|Systematic (IUPAC) name|
N-(4-amino-1-(1-(4-amino-1-oxo-1-(3,12,23-tris(2-aminoethyl)- 20-(1-hydroxyethyl)-6,9-diisobutyl-2,5,8,11,14,19,22-heptaoxo- 1,4,7,10,13,18-hexaazacyclotricosan-15-ylamino)butan-2-ylamino)- 3-hydroxybutan-2-ylamino)-1-oxobutan-2-yl)-N,5-dimethylheptanamide
|Trade names||Coly-mycinm; Coly-monas (India)|
|topical, oral, intravenous, inhaled|
|Biological half-life||5 hours|
|ATC code||A07AA10 (WHO) J01XB01 (WHO) QJ51XB01 (WHO)|
|Molar mass||1155.4495 g/mol|
|(what is this?)|
Colistin, also known as polymyxin E, is an antibiotic produced by certain strains of the bacteria Paenibacillus polymyxa. Colistin is a mixture of the cyclic polypeptides colistin A and B and belongs to the class of polypeptide antibiotics known as polymyxins. Colistin is effective against most Gram-negative bacilli.
Colistin is a decades-old drug that fell out of favor due to its nephrotoxicity. It remains one of the last-resort antibiotics for multidrug-resistant Pseudomonas aeruginosa, Klebsiella pneumoniae, and Acinetobacter. NDM-1 metallo-β-lactamase multidrug-resistant Enterobacteriaceae have also shown susceptibility to colistin.
Resistance to colistin is rare. The first colistin-resistance gene that is carried in a plasmid and can be transferred between bacterial strains was described in 2016. This plasmid-borne mcr-1 gene has since been isolated in China, Europe and the United States.
- 1 History
- 2 Administration and dosage
- 3 Mechanism of action
- 4 Spectrum of bacterial susceptibility
- 5 Resistance
- 6 Pharmacokinetics
- 7 Adverse reactions
- 8 References
- 9 Further reading
- 10 External links
Colistin was first isolated in Japan in 1949 from a flask of fermenting Bacillus polymyxa var. colistinus and became available for clinical use in 1959
|This section requires expansion. (August 2012)|
Administration and dosage
Two forms of colistin are available commercially: colistin sulfate and colistimethate sodium (colistin methanesulfonate sodium, colistin sulfomethate sodium). Colistin sulfate is cationic; colistimethate sodium is anionic. Colistin sulfate is stable, but colistimethate sodium is readily hydrolysed to a variety of methanesulfonated derivatives. Colistin sulfate and colistimethate sodium are eliminated from the body by different routes. With respect to Pseudomonas aeruginosa, colistimethate is the inactive prodrug of colistin. The two drugs are not interchangeable .
- Colistimethate sodium may be used to treat Pseudomonas aeruginosa infections in cystic fibrosis patients, and it has come into recent use for treating multidrug-resistant Acinetobacter infection, although resistant forms have been reported. Colistimethate sodium has also been given intrathecally and intraventricularly in Acinetobacter baumannii and Pseudomonas aeruginosa meningitis/ventriculitis Some studies have indicated that colistin may be useful for treating infections caused by carbapenem-resistant isolates of Acinetobacter baumannii.
- Colistin sulfate may be used to treat intestinal infections, or to suppress colonic flora. Colistin sulfate is also used as topical creams, powders, and otic solutions.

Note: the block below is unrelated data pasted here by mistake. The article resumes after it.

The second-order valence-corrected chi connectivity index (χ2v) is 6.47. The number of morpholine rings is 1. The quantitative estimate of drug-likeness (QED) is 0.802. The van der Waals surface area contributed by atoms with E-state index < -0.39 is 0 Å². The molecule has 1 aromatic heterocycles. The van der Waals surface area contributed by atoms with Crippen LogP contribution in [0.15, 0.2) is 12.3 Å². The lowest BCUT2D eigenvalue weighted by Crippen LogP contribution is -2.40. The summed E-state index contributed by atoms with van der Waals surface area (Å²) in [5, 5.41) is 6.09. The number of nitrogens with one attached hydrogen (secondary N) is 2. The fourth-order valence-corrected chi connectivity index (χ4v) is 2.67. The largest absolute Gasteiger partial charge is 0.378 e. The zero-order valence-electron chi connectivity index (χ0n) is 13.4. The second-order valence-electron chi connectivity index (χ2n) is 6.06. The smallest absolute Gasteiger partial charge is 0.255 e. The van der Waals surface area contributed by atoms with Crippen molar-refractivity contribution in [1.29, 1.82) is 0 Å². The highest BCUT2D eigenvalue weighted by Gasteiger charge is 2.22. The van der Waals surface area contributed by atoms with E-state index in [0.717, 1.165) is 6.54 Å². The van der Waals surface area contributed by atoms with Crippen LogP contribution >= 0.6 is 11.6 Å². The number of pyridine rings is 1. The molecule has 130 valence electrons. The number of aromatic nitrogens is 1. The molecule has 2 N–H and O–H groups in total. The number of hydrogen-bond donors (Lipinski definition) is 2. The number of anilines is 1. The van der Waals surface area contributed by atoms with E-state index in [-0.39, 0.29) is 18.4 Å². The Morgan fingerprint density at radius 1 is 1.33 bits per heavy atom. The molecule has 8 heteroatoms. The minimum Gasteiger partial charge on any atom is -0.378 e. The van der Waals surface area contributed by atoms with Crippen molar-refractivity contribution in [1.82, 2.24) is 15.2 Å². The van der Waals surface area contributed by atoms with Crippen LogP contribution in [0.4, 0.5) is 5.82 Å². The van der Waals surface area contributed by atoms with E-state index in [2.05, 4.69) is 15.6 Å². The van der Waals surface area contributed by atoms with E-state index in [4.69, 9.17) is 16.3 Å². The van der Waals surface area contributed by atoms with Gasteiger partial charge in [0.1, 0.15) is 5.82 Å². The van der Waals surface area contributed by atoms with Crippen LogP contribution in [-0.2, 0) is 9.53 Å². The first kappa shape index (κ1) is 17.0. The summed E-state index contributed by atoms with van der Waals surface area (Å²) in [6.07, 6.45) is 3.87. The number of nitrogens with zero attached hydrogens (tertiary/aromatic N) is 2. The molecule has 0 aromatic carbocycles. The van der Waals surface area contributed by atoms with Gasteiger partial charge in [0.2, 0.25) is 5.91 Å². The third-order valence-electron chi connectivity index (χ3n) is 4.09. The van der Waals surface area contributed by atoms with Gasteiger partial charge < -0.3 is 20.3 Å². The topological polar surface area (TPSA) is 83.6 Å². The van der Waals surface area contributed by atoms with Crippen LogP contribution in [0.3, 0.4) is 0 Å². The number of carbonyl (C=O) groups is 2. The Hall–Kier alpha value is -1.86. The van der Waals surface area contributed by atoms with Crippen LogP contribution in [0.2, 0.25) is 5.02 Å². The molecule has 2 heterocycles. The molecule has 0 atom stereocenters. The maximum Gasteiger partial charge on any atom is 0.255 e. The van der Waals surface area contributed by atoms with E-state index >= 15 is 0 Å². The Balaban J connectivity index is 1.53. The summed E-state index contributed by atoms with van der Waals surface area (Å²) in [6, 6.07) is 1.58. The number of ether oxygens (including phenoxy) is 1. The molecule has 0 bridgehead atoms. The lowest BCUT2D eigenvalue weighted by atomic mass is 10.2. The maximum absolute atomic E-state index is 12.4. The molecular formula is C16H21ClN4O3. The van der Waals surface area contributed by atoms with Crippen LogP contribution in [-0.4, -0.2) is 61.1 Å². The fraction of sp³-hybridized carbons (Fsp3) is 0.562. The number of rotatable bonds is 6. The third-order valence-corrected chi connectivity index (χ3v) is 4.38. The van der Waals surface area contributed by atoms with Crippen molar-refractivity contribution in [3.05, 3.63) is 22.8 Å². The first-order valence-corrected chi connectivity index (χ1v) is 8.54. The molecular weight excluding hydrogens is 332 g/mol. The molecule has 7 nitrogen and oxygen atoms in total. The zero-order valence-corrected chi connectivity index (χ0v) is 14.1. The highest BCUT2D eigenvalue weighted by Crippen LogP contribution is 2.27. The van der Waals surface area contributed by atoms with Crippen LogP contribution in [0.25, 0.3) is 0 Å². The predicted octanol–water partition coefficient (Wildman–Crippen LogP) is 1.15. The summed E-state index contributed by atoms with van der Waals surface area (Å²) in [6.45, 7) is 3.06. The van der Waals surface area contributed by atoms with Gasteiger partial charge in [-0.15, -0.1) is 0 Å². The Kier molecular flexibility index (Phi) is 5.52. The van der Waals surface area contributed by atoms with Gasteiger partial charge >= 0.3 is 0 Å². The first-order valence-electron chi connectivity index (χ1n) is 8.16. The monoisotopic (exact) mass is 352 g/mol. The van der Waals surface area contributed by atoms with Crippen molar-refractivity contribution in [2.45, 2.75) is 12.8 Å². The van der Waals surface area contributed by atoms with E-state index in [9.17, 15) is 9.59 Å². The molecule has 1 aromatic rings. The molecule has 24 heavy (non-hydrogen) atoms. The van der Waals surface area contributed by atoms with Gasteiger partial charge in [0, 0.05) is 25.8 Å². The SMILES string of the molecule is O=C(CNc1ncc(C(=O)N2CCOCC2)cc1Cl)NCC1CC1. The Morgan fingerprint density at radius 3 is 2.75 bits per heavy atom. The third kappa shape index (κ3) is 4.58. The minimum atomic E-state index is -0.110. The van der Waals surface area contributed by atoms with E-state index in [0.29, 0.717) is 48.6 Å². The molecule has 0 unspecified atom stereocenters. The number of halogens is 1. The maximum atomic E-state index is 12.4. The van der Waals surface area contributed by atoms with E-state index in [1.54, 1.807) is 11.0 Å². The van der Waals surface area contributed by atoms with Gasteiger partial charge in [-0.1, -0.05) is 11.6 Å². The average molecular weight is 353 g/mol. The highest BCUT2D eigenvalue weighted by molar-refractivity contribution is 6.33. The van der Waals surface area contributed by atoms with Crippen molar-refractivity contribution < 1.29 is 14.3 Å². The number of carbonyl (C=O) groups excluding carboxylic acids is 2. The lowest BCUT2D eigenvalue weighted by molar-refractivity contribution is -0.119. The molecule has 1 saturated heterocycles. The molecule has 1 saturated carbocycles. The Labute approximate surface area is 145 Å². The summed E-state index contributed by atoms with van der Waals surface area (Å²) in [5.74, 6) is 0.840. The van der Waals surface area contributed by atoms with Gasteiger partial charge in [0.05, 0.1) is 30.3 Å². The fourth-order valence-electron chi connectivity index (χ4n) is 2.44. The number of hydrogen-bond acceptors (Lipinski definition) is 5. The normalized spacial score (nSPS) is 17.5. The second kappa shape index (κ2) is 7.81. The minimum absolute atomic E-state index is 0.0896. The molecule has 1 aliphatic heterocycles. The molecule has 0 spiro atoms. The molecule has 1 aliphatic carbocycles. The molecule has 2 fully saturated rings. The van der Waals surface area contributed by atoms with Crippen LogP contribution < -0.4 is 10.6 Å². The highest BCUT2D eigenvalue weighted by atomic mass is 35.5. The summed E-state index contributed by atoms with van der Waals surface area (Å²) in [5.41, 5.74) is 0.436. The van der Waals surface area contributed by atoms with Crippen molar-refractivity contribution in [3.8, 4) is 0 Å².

- Colistin A (polymyxin E1) and colistin B (polymyxin E2) can be purified individually to research and study their effects and potencies as separate compounds.
Colistin sulfate and colistimethate sodium may both be given intravenously, but the dosing is complicated. The very different labeling of the parenteral products of colistin methanesulfonate in different parts of the world was first revealed by Li et al. Colistimethate sodium manufactured by Xellia (Colomycin injection) is prescribed in international units, but colistimethate sodium manufactured by Parkdale Pharmaceuticals (Coly-Mycin M Parenteral) is prescribed in milligrams of colistin base:
- Colomycin 1,000,000 units is 80 mg colistimethate;
- Coly-mycin M 150 mg "colistin base" is 360 mg colistimethate or 4,500,000 units.
Because colistin was introduced into clinical practice over 50 years ago, it was never subject to the regulations that modern drugs are subject to, and therefore there is no standardised dosing of colistin and no detailed trials on pharmacology or pharmacokinetics: The optimal dosing of colistin for most infections is therefore unknown. Colomycin has a recommended intravenous dose of 1 to 2 million units three times daily for patients weighing 60 kg or more with normal renal function. Coly-Mycin has a recommended dose of 2.5 to 5 mg/kg colistin base a day, which is equivalent to 6 to 12 mg/kg colistimethate sodium per day. For a 60 kg man, therefore, the recommended dose for Colomycin is 240 to 480 mg of colistimethate sodium, yet the recommended dose for Coly-Mycin is 360 to 720 mg of colistimethate sodium. Likewise, the recommended "maximum" dose for each preparation is different (480 mg for Colomycin and 720 mg for Coly-Mycin). Each country has different generic preparations of colistin, and the recommended dose depends on the manufacturer. This complete absence of any regulation or standardisation of dose makes intravenous colistin dosing difficult for any physician.